Students try to process attack: ‘I heard about four or five shots’


Ohio State students quickly rushed to safety Monday morning upon learning of a violent attack on campus, then reflected hours later on the impact on the university community.

Jacob’s Porch, a gathering space for members of the Advent Lutheran Church of Columbus, held a vigil Monday afternoon to help students cope. The Rev. Aaron Lane said students often don’t know what to do when a tragedy like the attack hits close to home.

“When the all-clear is given, now there’s a sudden vacuum,” Lane said.

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Michael DePiero, a student from Macedonia, Ohio, was in class when he got the notification about the incident on his phone. Despite having seen attacks and shootings on other campuses, DePiero had a common response.

“I couldn’t believe it was actually happening here,” he said.

The OSU campus is a huge hub of 60,000 students stretching for miles, so while some students were literally running for their lives Monday morning, tens of thousands of others were just searching for solid information in the first hour of the incident, which eventually sent 11 people to local hospitals.

Ohio State sophomore Josh Fulker of Troy lives in a dorm on Woodruff Avenue, a block from the attack site.

“I heard about four or five shots and people started running toward our building,” Fulker said. “They were frantically trying to get into a bunch of different buildings.”

Fulker said as students got the initial notification of the attack, residents of his dorm started coming out of their rooms and going to the windows to see what was going on.

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“We get a lot of fake calls and stuff like that where there are a lot of bomb threats,” he said. “But it does surprise you. You don’t expect something like this.”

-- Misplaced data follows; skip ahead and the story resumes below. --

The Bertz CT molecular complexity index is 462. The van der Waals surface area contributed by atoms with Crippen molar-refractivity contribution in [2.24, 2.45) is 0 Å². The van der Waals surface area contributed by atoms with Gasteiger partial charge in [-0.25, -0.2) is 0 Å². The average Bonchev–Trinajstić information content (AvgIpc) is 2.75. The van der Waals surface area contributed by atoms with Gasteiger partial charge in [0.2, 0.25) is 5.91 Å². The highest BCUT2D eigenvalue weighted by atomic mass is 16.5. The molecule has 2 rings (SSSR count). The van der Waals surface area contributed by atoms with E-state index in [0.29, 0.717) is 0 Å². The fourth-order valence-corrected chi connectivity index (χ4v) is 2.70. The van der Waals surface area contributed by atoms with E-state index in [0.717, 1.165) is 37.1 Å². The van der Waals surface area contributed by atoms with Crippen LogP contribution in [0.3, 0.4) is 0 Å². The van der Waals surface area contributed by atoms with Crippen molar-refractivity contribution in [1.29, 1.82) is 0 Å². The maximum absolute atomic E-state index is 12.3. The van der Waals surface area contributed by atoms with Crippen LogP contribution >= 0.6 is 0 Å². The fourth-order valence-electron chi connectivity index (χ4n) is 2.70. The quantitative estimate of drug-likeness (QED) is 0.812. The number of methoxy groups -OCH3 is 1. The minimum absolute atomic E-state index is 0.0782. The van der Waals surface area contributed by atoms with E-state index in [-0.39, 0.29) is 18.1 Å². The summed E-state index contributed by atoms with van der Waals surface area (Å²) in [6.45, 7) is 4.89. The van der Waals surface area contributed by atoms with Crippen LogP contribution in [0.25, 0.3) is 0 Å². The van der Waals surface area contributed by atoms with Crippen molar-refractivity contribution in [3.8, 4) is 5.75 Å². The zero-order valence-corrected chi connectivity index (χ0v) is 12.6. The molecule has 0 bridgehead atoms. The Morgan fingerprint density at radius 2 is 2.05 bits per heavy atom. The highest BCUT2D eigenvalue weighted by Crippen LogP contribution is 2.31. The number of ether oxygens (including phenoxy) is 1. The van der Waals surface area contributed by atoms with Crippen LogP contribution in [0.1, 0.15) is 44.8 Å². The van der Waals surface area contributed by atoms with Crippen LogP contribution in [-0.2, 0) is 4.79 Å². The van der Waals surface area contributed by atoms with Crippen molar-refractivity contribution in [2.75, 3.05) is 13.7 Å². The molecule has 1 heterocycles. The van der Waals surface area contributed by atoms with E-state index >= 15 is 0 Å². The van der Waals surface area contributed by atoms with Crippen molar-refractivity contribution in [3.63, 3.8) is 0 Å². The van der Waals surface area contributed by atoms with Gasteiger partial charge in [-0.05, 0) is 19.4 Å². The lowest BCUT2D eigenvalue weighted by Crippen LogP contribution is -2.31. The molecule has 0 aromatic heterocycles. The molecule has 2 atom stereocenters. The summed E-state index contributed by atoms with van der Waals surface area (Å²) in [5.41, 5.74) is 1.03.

OSU student Kristie Snouffer was driving to campus when the attack happened, and only learned about it when friends and family started texting her to ask if she was safe. When she got to her classroom, no one was there and she eventually learned her classmates were locked in a lab. By late morning, they had connected and were “watching CNN to see what was going on.”

“Everyone’s still kind of in shock,” Snouffer said just before noon. “Classes are canceled for the rest of the day but no one really wants to leave the building we’re in because we’re safe. I think we’re all just … wondering and hoping that our friends are safe.”

DePiero was one of about 20 or so people to attend the vigil at Advent Lutheran, singing and reciting prayers with other students for about an hour. They also lit candles in a “sandbox cross” at the church, which is used “in times that we need to pray or think about what’s happened,” said Laura Ferree, a contextual education student studying at Trinity Lutheran Seminary.

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Many students spent the morning sifting through confusing social media rumors about what was actually happening on campus.

Lane heard from a few students through text message and over the phone. He said his father witnessed the incident and had been in contact with him throughout the day.

“I’ve never used my phone as much as I have today,” Lane said. “It’s all people who are trying to process what’s happened.”

Jared Crandall is an OSU materials science major who was standing outside Watts Hall and was narrowly missed by the attacker’s car. He said the whole incident was over in a matter of seconds. Crandall said he and his classmates quickly got onto the group chat for materials science majors, contacting each other to see if everyone was safe.

“It’s really shocking. When we were leaving, I was trying to wrap my head around the fact that it actually just happened,” Crandall said. “Once I was watching the news and hearing that everybody’s safe and the people who were hurt weren’t too seriously hurt, and the guy was apprehended, I started to regain my composure and realize that, OK, we’re getting on track, we’re getting it together.”

Fulker said Ohio State generally does a good job with security, adding that he usually doesn’t go more than a few minutes on campus without seeing an officer.

“They did a very good job of responding,” Fulker said. “As soon as I heard shots and saw people running, there were sirens.”

Fulker said when students saw SWAT personnel walking around outside his dorm, they were running from room to room to look out different windows.

“Everybody was still in a state of shock … a state of panic.”


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